On Github, an account can be either an organization or an individual. 19/20 of the top accounts are organizations. Of those, 3 belong to Google: google-research, google, tensorflow.

The only individual account in these top 20 accounts is lucidrains. Among the top 20 accounts with the most number of stars (counting only gen AI repos), 4 are individual accounts:

  • lucidrains (Phil Wang): who can implement state-of-the-art models insanely fast.
  • ggerganov (Georgi Gerganov): an optimization god who comes from a physics background.
  • Illyasviel (Lyumin Zhang): creator of Foocus and ControlNet who’s currently a Stanford PhD.
  • xtekky: a full-stack developer who created gpt4free.
Most active GitHub accounts

Unsurprisingly, the lower we go in the stack, the harder it is for individuals to build. Software in the infrastructure layer is the least likely to be started and hosted by individual accounts, whereas more than half of the applications are hosted by individuals.

Can you do this alone?

Applications started by individuals, on average, have gained more stars than applications started by organizations. Several people have speculated that we’ll see many very valuable one-person companies (see Sam Altman’s interview and Reddit discussion). I think they might be right.

Can you do this alone?

1 million commits

Over 20,000 developers have contributed to these 845 repos. In total, they’ve made almost a million contributions!

Among them, the 50 most active developers have made over 100,000 commits, averaging over 2,000 commits each. See the full list of the top 50 most active open source developers here.

Most active open source developers

The growing China's open source ecosystem

It’s been known for a long time that China’s AI ecosystem has diverged from the US (I also mentioned that in a 2020 blog post). At that time, I was under the impression that GitHub wasn’t widely used in China, and my view back then was perhaps colored by China’s 2013 ban on GitHub.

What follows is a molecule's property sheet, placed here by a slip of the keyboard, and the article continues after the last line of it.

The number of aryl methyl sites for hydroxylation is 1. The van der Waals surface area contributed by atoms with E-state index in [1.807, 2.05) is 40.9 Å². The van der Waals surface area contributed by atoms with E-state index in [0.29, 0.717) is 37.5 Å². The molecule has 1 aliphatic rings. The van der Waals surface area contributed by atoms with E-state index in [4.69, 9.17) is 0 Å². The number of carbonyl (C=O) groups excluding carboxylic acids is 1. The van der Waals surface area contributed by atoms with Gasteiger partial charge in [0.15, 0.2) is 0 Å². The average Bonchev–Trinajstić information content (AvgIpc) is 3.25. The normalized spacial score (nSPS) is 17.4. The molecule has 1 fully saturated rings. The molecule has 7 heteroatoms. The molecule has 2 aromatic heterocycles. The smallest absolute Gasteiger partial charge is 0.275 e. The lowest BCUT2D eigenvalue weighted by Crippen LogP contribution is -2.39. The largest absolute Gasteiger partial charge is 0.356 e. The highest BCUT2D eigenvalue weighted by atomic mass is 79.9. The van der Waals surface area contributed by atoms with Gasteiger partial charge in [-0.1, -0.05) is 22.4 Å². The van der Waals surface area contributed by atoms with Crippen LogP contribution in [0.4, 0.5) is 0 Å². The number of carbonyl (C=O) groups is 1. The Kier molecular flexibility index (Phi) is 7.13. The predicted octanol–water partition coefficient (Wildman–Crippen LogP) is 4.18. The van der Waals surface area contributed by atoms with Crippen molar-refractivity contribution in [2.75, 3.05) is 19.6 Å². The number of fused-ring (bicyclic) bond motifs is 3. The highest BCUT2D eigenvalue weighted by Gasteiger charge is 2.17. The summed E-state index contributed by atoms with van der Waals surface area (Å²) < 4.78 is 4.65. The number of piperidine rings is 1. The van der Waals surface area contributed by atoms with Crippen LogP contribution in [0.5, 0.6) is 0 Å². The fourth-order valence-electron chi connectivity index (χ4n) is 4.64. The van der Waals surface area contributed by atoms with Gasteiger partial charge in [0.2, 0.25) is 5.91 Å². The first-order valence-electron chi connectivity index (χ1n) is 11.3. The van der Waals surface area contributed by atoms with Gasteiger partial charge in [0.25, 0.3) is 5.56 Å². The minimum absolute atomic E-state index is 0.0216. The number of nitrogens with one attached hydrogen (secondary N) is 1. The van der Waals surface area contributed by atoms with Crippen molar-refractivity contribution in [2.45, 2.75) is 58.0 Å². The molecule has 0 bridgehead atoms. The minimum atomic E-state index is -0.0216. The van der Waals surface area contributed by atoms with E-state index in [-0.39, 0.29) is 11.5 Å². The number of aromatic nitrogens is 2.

However, this impression is no longer true. There are many, many popular AI repos on GitHub targeting Chinese audiences, such that their descriptions are written in Chinese. There are repos for models developed for Chinese or Chinese + English, such as Qwen, ChatGLM3, Chinese-LLaMA.

While in the US, many research labs have moved away from the RNN architecture for language models, the RNN-based model family RWKV is still popular.

There are also AI engineering tools providing ways to integrate AI models into products popular in China like WeChat, QQ, DingTalk, etc. Many popular prompt engineering tools also have mirrors in Chinese.

Among the top 20 accounts on GitHub, 6 originated in China:

  1. THUDM: Knowledge Engineering Group (KEG) & Data Mining at Tsinghua University.
  2. OpenGVLab: General Vision team of Shanghai AI Laboratory
  3. OpenBMB: Open Lab for Big Model Base, founded by ModelBest & the NLP group at Tsinghua University.
  4. InternLM: from Shanghai AI Laboratory.
  5. OpenMMLab: from The Chinese University of Hong Kong.
  6. QwenLM: Alibaba’s AI lab, which publishes the Qwen model family.

Live fast, die young

One pattern that I saw last year is that many repos quickly gained a massive amount of eyeballs, then quickly died down. Some of my friends call this the “hype curve”. Out of these 845 repos with at least 500 GitHub stars, 158 repos (18.8%) haven’t gained any new stars in the last 24 hours, and 37 repos (4.5%) haven’t gained any new stars in the last week.

Here are examples of the growth trajectory of two of such repos compared to the growth curve of two more sustained software. Even though these two examples shown here are no longer used, I think they were valuable in showing the community what was possible, and it was cool that the authors were able to get things out so fast.

Hype curve

My personal favorite ideas

So many cool ideas are being developed by the community. Here are some of my favorites.


Even though I included only 845 repos in my analysis, I went through several thousands of repos. I found this helpful for me to get a big-picture view of the seemingly overwhelming AI ecosystem. I hope the list is useful for you too. Please do let me know what repos I’m missing, and I’ll add them to the list!